Scotland never had it so good – at least last week. As the whole country shivered in Arctic conditions, news came in of skiers forming long queues in the Highlands' resort of Aviemore, keen to benefit from the latest eight inches of snowfall.

As our ski expert, Patrick Thorne, wrote in a recent Snow Report column (IoS, 20 December 2009), Scottish slopes once enjoyed annual visitor numbers topping 650,000, but these have dipped to 150,000 since the 1970s. Perhaps Scotland's luck is about to change, and if so, as Patrick says, the Scots better spend some money fast on upgrading their facilities.

It seems UK ski resorts may not be the only tourist spots affected by climate change and cyclical weather. Freezing winters, boiling hot summers, and wet springs and autumns could become a regular feature of the 21st century.

According to the 2009 UK Climate Projections, from the UK Climate Impact Programme, which considers the effect of different levels of carbon emissions on weather patterns, the threat of summer droughts, winter floods and storm surges is real. It predicts that by 2040 temperatures in southern Britain are likely to rise by an average of around C and could escalate to 8C if carbon emissions aren't controlled.

That has many serious ramifications. But one consideration is how it could permanently alter the face of Britain's domestic tourism scene.

Tourism 2023 – a project launched last year by the sustainability think tank Forum for the Future and supported by Defra and major travel industry bodies and companies – considers climate to be one of the major factors that will influence our travelling choices and habits.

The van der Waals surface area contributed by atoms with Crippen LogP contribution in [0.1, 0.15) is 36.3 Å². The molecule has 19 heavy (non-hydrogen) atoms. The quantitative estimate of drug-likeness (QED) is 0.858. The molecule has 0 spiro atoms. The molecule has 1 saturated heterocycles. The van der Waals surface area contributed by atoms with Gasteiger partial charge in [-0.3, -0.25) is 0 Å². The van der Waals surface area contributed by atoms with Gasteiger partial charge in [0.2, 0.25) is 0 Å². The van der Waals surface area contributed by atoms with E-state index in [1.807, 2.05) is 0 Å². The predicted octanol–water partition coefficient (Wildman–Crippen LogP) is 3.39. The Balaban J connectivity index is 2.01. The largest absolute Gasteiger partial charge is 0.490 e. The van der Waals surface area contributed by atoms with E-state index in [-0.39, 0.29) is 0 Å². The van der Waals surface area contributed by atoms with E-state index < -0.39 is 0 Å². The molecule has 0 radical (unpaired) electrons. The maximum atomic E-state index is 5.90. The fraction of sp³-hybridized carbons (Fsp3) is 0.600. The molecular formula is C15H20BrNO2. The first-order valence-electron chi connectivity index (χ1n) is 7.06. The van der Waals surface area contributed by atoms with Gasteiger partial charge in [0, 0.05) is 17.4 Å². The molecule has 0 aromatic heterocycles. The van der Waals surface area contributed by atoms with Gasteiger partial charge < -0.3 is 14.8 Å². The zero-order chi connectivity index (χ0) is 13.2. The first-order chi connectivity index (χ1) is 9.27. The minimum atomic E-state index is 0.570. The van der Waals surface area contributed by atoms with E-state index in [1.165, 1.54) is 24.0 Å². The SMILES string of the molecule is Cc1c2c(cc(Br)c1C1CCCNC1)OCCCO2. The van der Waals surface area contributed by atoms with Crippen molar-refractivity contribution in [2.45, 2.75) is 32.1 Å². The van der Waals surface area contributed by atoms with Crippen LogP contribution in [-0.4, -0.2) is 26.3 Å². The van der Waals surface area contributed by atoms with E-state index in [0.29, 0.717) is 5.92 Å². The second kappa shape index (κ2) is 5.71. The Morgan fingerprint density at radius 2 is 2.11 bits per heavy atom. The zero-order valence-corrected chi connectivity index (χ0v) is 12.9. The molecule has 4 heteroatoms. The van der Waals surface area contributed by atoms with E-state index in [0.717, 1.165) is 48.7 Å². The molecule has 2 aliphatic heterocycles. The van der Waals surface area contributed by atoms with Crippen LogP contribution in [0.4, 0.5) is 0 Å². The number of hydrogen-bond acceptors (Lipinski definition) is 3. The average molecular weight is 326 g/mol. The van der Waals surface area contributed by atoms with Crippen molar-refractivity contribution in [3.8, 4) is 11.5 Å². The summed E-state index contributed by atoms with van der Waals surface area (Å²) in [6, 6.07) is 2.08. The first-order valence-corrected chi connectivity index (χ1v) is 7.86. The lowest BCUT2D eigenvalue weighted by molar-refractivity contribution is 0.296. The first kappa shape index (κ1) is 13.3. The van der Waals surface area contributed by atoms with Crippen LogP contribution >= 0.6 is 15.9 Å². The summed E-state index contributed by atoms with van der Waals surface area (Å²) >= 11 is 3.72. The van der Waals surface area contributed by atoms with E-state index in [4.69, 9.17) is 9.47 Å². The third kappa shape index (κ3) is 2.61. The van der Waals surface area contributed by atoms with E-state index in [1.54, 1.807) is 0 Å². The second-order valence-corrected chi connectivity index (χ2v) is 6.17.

Among its "what-if" scenarios is a Britain experiencing a "carbon clampdown" aided by milder winters and hotter, drier summers. "High levels of government investment in local resorts means that many people find their holiday needs can be met closer to home," it says, adding the prospect of "international celebrities snapped sunning themselves on the beaches in Norfolk".

It's enough to make the imagination run wild: Mediterranean-style resorts on Cornwall's Hayle Sands; Bridport – the new Benidorm; Disneyland Barry Island?

Sounds bonkers, yet even now we're seeing signs of the climate-sensitive nature of British tourism – Whitley Bay on the north-east coast says it will be opening a beach hut "resort" this Easter. And Bournemouth has constructed the first artificial surf reef in Europe to extend its watersports season.

The CEO of VisitEngland, James Berresford, remains sanguine about England's ability to rise to the challenge. "England has always been an all-weather destination and will continue to develop new and exciting tourism offers to adapt to changing weather patterns," he says.

Of course, how we get to all these exciting new UK destinations efficiently is another question – at the moment you can reach the Alps quicker than Scotland's slopes from some parts of the country due to better transport links. That's down to government to sort out. But if the way it handled this month's deep freeze is anything to go by...

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